10 Significant guarantees of civil rights and anti-discrimination exist Section 15 of the Canadian Constitution: (1) Every individual is equal before and under the law and has the right to the equal protection and equal benefit of the law without discrimination and, in particular, without discrimination based on race, national or ethnic origin, colour, religion, sex, age or mental or physical disability. (2) Subsection (1) does not preclude any law, program or activity that has as its object the amelioration of conditions of disadvantaged individuals or groups including those that are disadvantaged because of race, national or ethnic origin, colour, religion, sex, age or mental or physical disability.

11 But in reality, limited capacity to enjoy these rights Example of a significant democratic deficit: control over reproduction: a civil right but little real access 1988 Supreme Court decision struck down law setting conditions on therapeutic abortions. In the name of security of the person. But standoff between federal government (funder) and the provincial governments which refuse to guarantee this medically necessary service. Result is only 1 in 6 hospitals provide services and many regions have no service at all. And this despite public opinion… A 2011 poll: 52% say I support the right of women to make choices about their own body 18% personally opposed to abortion BUT recognize the right of individuals to make their own choices. Only 8% want abortion to be illegal.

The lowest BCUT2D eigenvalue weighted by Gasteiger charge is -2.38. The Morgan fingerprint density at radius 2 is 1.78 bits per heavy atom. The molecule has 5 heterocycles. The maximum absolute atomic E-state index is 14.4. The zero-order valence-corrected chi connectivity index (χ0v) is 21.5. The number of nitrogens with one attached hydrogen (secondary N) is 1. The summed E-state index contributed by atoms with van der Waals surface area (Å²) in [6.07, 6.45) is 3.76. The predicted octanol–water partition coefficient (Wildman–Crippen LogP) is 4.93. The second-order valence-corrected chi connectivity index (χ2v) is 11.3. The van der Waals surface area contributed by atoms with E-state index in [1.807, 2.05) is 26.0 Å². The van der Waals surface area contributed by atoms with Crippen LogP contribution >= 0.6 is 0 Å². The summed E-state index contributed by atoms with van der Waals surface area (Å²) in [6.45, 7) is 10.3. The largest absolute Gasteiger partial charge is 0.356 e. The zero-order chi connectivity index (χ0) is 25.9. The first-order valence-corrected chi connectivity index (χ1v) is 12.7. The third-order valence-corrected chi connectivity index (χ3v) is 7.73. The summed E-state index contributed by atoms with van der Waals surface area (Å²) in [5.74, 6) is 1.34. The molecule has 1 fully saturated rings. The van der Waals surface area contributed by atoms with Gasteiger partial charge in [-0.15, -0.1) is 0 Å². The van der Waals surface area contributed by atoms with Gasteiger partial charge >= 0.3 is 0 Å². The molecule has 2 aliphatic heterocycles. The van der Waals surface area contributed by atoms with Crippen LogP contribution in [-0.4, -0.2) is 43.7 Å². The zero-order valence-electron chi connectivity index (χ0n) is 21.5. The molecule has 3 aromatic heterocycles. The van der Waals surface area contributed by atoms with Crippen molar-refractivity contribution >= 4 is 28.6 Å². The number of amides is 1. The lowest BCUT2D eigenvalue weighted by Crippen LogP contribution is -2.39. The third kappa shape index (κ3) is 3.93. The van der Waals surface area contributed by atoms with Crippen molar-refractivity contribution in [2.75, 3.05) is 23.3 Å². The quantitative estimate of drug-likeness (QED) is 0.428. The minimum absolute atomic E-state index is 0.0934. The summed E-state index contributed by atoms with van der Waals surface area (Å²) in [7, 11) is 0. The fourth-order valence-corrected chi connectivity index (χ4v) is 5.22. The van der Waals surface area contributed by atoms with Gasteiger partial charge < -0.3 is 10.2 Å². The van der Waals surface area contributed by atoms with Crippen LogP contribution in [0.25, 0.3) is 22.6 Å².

12 Despite a right to non-discrimination A 21% gender-based income gap. The Conference Board of Canada: The principle of equality of opportunity is one of the basic tenets of human development. … research shows that, despite decades of anti- discrimination legislation and equal rights provisions … there is still a significant income gap between men and women. Due to both retirement incomes and earnings.

13 Approach to social care is a major gap in the Canadian citizenship regime Child care The labour force participation rate of mothers with children under 6 had more than doubled since 1976. 2 of every 3 mothers with children under age 3 are employed. 70% of those with children aged 3 to 5 are employed. In international comparisons, Canada has fallen farther and farther behind most other affluent countries, ranking – according to UNICEFs 10 benchmarks – at the very bottom.* *Childcare Resource and Research Unit. 2009. Early Childhood Education and Care in Canada 2008. Toronto. Quebec is an exception For women, limited access to ECEC means: Part-time work Informal care, and worries about quality High-cost care, and inability to pay. Globe & Mail 4 July 2012 Today's modern parent: Daycare poor, with little to save

14 Social care for the vulnerable elderly is a gendered story The good story – rising life expectancy and closing gap between women and men (as men catch up). But all these years are not problem-free. WomenMen Life-expectancy 82.076.9 Years of good health 70.868.3